Needed: A New Book on Ceremonies

Author: Sacred Music


Volume 117, Number 1, Spring 1990 From The Editors


"Adrian, thou shouldst be living at this hour; thy Church hath need of thee..." With due apologies to Wordsworth, every master of ceremonies whose native language is English must at some time or other since 1969 have echoed those sentiments as he attempts to bring into reality the "new" Mass of the post-Vatican period.

Pope Paul VI insisted that the Mass of the Roman rite as it was reformed by order of the Vatican Council is the same Mass as existed before the council. One might say that the Mass as reformed by the Council of Trent was the same Mass as that which existed before that council ordered its reforms. Surely the essence of the Mass and all its essential parts go back through history to the Last Supper Jesus celebrated with his apostles and at which He instituted the Holy Eucharist. During the subsequent centuries many ceremonies evolved to enhance the celebration; many prayers and actions have come and gone as the Church lived through succeeding generations. One might note, however, that the Sarum missal, about 250 years before Trent, shows an astounding similarity as regards the ordinary of the Mass, and particularly the canon, to the missal of 1962.

But through all the changes brought about by decree and by practice, a tradition has always endured, marking the Roman rite, carrying on the essential details and clearly identifying the Roman liturgy.

The texts themselves have the largest role to play in guaranteeing a continuing tradition, and the Roman rite is noble in the antiquity of its texts. But likewise important are the directions given for the performance of the actions, called the rubrics. The word means "red" and describes the directions which were printed in red ink. In the past twenty years rubrics have come to be almost dispised and the word itself impugned because it destroyed a liberty that liturgists wished to exercise on their own, often even contrary to the clear statements of the official liturgical books. As a result, the Roman rite no longer enjoys a unity of performance even within a diocese, let alone throughout the whole world, as once was its boast. It is in somewhat the same state the divine office fell into in the nineteenth century.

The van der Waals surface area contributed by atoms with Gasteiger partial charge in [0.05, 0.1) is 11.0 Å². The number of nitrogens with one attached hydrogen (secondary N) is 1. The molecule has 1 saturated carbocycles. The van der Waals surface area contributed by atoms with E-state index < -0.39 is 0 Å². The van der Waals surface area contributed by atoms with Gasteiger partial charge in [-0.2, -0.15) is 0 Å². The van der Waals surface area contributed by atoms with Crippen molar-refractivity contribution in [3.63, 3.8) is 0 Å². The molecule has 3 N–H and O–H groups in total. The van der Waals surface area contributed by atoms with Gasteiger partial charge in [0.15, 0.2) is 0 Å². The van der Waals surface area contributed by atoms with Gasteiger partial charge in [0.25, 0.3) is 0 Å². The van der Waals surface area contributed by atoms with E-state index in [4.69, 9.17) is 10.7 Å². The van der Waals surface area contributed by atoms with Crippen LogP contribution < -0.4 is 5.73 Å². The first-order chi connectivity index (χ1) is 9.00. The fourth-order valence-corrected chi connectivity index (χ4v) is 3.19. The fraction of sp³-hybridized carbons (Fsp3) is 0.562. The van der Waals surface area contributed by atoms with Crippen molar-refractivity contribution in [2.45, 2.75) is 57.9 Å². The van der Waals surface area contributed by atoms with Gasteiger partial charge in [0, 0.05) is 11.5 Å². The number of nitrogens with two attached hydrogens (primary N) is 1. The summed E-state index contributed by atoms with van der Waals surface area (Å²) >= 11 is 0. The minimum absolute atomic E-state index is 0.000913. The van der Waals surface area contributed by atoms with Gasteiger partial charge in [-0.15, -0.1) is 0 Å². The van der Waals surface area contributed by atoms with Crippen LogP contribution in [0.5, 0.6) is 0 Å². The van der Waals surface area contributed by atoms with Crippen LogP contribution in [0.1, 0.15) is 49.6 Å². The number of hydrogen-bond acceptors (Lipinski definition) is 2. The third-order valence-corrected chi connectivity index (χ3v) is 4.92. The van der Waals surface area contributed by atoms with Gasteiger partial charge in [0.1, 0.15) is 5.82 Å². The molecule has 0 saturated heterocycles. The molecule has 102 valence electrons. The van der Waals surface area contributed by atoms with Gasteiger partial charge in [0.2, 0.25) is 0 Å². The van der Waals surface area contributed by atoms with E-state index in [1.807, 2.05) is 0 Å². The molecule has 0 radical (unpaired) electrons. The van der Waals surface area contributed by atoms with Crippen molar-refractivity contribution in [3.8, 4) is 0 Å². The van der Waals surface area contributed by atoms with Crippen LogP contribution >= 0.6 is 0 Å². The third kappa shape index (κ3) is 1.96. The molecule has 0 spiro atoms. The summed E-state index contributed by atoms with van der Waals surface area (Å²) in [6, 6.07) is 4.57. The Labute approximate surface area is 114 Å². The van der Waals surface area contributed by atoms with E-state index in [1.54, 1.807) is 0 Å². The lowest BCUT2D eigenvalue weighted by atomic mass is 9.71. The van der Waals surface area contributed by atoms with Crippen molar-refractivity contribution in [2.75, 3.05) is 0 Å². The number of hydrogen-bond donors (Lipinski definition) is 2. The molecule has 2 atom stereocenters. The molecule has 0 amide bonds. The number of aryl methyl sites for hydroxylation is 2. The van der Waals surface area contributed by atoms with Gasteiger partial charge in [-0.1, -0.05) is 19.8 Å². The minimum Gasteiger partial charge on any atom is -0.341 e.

Granted, of course, that local and ethnic reasons have introduced varients, but the essential framework and structure of the Roman rite should remain. It is only through the faithful use of the official texts and the careful observance of the rubrical directions that a recognizable unity can be achieved. The reasons for such unity are clear: the world is constantly becoming smaller as even inter-continental travel becomes more commonplace; international pilgrimages; exchange of students and cultural programs; international societies for all human needs and learning. The increasing unity of the human family needs a unified expression of worship, familiar and easily recognized. With the unity provided by the Latin language no longer to be found, there is all the more need for a liturgy with common actions to exist all over the globe.

The rubrics of the missal of Pope Paul VI are considerably limited in detail, leaving considerable "lacunae" in the description of the actions of the celebrant. When this is a true freedom, there is then no real complaint, as the celebrant may determine his procedure based on former practice and his own experience. But when the absence of direction only complicates the confusion of the priest who may not have any former instruction or tradition to fall back on, then the need for further directives is keenly felt.

An example of this is available in the simple action of incensation. The 1962 missal kept the 1570 instructions for incensing the altar--clearly expressed and very detailed. In 1978, an inquiry was addressed to the Congregation for Divine Worship ("Notitiae," Vol. 14, Nos. 6-7, p. 201) as to whether this mode of incensing should still be followed. The congregation in its reply said in effect, "Where the rubrics of the Paul VI missal say nothing or only a little, it is not therefore to be inferred that it serves to keep the old rite." The response then goes on to give directions for incensing the offerings (as the deacon does at the gospel), and then, for incensing the altar, takes account only of a free standing altar, with no adequate direction to replace "the old rite." How many masters of ceremonies must have felt, "Heu, quid agam?"

What is needed is a book about the ceremonies, especially if the idea of more rubrics is not welcomed in many circles today. Granted that such a book of directions is personal opinion, but the quality and weight of such opinion rests on the writer who is presumed to be learned in the history and traditions of the Roman rite and surely more knowledgable than most celebrants. In the past one could turn to Fortescue, O'Connell or Wappelhorst or any number of even greater rubricists and ceremonialists who knew the Roman rite in its origin and development. But no one has come forward to produce a book detailing the proper performance of the "Novus Ordo Missae." H. H.